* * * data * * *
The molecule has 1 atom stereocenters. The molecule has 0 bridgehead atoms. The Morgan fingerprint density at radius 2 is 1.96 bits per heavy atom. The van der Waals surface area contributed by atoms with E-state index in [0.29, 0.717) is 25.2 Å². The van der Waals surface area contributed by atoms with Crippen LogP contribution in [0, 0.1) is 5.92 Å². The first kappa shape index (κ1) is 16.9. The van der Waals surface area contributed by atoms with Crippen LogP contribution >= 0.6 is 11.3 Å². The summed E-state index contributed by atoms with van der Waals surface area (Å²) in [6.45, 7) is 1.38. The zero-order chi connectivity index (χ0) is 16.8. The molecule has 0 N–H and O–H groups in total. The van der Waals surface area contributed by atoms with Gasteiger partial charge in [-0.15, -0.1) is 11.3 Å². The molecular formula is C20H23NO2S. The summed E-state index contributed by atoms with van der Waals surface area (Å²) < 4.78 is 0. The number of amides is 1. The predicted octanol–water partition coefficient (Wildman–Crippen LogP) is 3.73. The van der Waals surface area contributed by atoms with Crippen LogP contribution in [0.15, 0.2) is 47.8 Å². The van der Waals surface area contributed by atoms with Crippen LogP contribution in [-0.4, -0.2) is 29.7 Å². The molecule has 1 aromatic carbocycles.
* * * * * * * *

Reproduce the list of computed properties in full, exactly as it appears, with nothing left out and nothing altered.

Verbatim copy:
The molecule has 1 atom stereocenters. The molecule has 0 bridgehead atoms. The Morgan fingerprint density at radius 2 is 1.96 bits per heavy atom. The van der Waals surface area contributed by atoms with E-state index in [0.29, 0.717) is 25.2 Å². The van der Waals surface area contributed by atoms with Crippen LogP contribution in [0, 0.1) is 5.92 Å². The first kappa shape index (κ1) is 16.9. The van der Waals surface area contributed by atoms with Crippen LogP contribution >= 0.6 is 11.3 Å². The summed E-state index contributed by atoms with van der Waals surface area (Å²) in [6.45, 7) is 1.38. The zero-order chi connectivity index (χ0) is 16.8. The molecule has 0 N–H and O–H groups in total. The van der Waals surface area contributed by atoms with Gasteiger partial charge in [-0.15, -0.1) is 11.3 Å². The molecular formula is C20H23NO2S. The summed E-state index contributed by atoms with van der Waals surface area (Å²) < 4.78 is 0. The number of amides is 1. The predicted octanol–water partition coefficient (Wildman–Crippen LogP) is 3.73. The van der Waals surface area contributed by atoms with Crippen LogP contribution in [0.15, 0.2) is 47.8 Å². The van der Waals surface area contributed by atoms with Crippen LogP contribution in [-0.4, -0.2) is 29.7 Å². The molecule has 1 aromatic carbocycles.